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Science behind the Thrills with Twin Cities Trapeze @ MOA

February 19 @ 11:00 am - 6:00 pm

Fly Through the Air with Science!

Enjoy a free, interactive performance with Minnesota Children’s Museum and Twin Cities Trapeze that guarantees to surprise, delight and teach all at the same time.Twin Cities Trapeze will perform followed by an interactive segment of juggling balls and scarves and twirling hula hoops. Throughout the performance they’ll be plenty of physics as Twin Cities Trapeze demonstrates and explains kinetic energy, balance, centrifugal force and parabolic paths.

Performances and Kids Activities Schedule

  • 11 a.m.
  • 1 p.m.
  • 3 p .m.
  • 5 p.m.

Here’s the Science:

Energy:  “Did you eat breakfast today?”

We eat food to give us energy, which allows us to move, think, and jump! In Physics, we say energy is the capacity to do work, or movement. So if we don’t eat, we don’t get enough energy… which would be a big problem for a circus performer. In circus arts, performers use energy in different ways. All of the performances involve transforming the chemical energy from the food we eat into motion. Circus performers also use other forms of energy like spring potential energy, in trampoline acts, and potential and kinetic (moving) energy which you’ll see in trapeze acts.

Balance

Balance is important for many of our acts. If you stand on one foot you need to be careful to line up your body so that most of the weight is in a straight line above your foot. If you lean to one side, what happens? You fall over. This is the same concept performers use on the tightrope or when walking on stilts. Circus performers are very aware of their bodies and have trained hard to be able to make small adjustments to their positions which can lead to exciting tricks, especially when they are on a piece of equipment like the flying trapeze.

Juggling on Parabolic Paths

Juggling is dependent on the parabola shaped path the balls/pins take. Jugglers expect the balls to take a certain path depending on how they throw them, and not be surprised! Why is that? Well, the balls have mass, and science allows us to solve for the equations of motion to predict where the balls will go so that we can time their tricks. It’s not that they spend time calculating this… instead they practice hard so that they learn the motions. If they change balls, maybe to a heavier or lighter one, or to a scarf which is light and has lots of surface area, the timing of the trick changes.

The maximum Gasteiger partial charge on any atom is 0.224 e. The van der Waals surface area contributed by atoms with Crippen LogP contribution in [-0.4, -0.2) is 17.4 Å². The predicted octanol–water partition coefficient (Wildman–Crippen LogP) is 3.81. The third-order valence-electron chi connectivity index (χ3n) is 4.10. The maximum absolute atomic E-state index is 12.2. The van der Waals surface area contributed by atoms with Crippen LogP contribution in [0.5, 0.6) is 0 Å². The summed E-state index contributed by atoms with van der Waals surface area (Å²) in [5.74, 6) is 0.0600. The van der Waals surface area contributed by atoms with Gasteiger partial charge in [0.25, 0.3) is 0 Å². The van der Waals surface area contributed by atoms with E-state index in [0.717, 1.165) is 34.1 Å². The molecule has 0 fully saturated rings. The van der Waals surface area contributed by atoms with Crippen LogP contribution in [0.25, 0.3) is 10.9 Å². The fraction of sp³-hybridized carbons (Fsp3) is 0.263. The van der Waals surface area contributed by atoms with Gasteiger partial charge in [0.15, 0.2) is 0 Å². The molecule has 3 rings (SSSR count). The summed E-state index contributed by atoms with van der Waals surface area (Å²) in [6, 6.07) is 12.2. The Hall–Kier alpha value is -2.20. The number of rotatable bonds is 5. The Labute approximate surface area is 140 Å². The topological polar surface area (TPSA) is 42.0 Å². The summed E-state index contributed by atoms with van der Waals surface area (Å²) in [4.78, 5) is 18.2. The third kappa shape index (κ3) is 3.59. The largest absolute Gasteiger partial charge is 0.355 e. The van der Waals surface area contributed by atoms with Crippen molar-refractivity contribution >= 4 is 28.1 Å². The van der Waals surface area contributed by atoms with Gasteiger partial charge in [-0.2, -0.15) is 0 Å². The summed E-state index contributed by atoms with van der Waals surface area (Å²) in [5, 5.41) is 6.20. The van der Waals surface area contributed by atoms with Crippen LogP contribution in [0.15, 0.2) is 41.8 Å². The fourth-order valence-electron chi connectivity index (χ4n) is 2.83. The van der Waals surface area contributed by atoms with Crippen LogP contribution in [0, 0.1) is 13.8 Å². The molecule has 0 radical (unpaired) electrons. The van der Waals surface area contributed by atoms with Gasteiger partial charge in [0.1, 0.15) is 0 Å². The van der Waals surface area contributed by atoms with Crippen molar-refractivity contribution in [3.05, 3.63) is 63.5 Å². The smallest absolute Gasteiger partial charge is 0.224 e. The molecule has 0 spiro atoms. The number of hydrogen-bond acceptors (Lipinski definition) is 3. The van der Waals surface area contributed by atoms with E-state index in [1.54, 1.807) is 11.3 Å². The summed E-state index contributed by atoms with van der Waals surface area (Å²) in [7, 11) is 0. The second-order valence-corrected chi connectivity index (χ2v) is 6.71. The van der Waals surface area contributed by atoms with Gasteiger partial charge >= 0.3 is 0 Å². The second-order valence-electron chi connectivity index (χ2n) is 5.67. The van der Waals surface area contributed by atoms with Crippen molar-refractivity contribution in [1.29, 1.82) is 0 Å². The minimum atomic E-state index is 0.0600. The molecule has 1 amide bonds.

Hula Hoops use Momentum

If you slow down, it becomes harder. However, when the hoop is moving rapidly, there is a lot of momentum due to the mass and the velocity.

The Scientist of the Circus

How many engineering professors do you know that both understand the science of circus and regularly soar through the air on a trapeze? Meet one who does both. Dr. AnnMarie Thomas is an Associate Professor at the University of St. Thomas School of Engineering and Opus College of Business, director of the Playful Learning Lab, a circus student and one of the museum’s Successful People Play members.

Details

Date:
February 19
Time:
11:00 am - 6:00 pm
Event Category:
Event Tags:
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Venue

Rotunda at Mall of America
60 E Broadway
Bloomington, MN 55425 United States
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